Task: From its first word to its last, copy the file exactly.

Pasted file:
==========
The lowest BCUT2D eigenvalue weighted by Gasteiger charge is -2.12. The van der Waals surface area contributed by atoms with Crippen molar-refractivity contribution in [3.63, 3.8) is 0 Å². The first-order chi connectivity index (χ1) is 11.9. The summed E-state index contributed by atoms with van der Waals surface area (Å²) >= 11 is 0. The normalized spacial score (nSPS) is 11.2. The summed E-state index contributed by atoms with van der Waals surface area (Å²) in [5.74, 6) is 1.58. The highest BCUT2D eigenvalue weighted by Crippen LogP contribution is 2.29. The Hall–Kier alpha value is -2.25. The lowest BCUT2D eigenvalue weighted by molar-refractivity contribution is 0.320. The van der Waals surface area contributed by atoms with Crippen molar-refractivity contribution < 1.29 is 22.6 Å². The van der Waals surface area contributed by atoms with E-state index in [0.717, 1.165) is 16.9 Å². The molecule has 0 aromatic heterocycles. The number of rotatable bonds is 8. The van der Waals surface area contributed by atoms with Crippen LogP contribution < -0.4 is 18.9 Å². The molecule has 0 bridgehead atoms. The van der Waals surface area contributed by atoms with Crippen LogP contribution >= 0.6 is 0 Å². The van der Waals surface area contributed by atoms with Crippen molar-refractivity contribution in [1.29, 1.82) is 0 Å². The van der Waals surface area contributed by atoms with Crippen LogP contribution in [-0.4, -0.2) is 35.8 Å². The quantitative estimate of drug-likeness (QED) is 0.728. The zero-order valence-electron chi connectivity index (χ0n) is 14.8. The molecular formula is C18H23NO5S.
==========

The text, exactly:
The lowest BCUT2D eigenvalue weighted by Gasteiger charge is -2.12. The van der Waals surface area contributed by atoms with Crippen molar-refractivity contribution in [3.63, 3.8) is 0 Å². The first-order chi connectivity index (χ1) is 11.9. The summed E-state index contributed by atoms with van der Waals surface area (Å²) >= 11 is 0. The normalized spacial score (nSPS) is 11.2. The summed E-state index contributed by atoms with van der Waals surface area (Å²) in [5.74, 6) is 1.58. The highest BCUT2D eigenvalue weighted by Crippen LogP contribution is 2.29. The Hall–Kier alpha value is -2.25. The lowest BCUT2D eigenvalue weighted by molar-refractivity contribution is 0.320. The van der Waals surface area contributed by atoms with Crippen molar-refractivity contribution < 1.29 is 22.6 Å². The van der Waals surface area contributed by atoms with E-state index in [0.717, 1.165) is 16.9 Å². The molecule has 0 aromatic heterocycles. The number of rotatable bonds is 8. The van der Waals surface area contributed by atoms with Crippen LogP contribution < -0.4 is 18.9 Å². The molecule has 0 bridgehead atoms. The van der Waals surface area contributed by atoms with Crippen LogP contribution >= 0.6 is 0 Å². The van der Waals surface area contributed by atoms with Crippen molar-refractivity contribution in [1.29, 1.82) is 0 Å². The van der Waals surface area contributed by atoms with Crippen LogP contribution in [-0.4, -0.2) is 35.8 Å². The quantitative estimate of drug-likeness (QED) is 0.728. The zero-order valence-electron chi connectivity index (χ0n) is 14.8. The molecular formula is C18H23NO5S.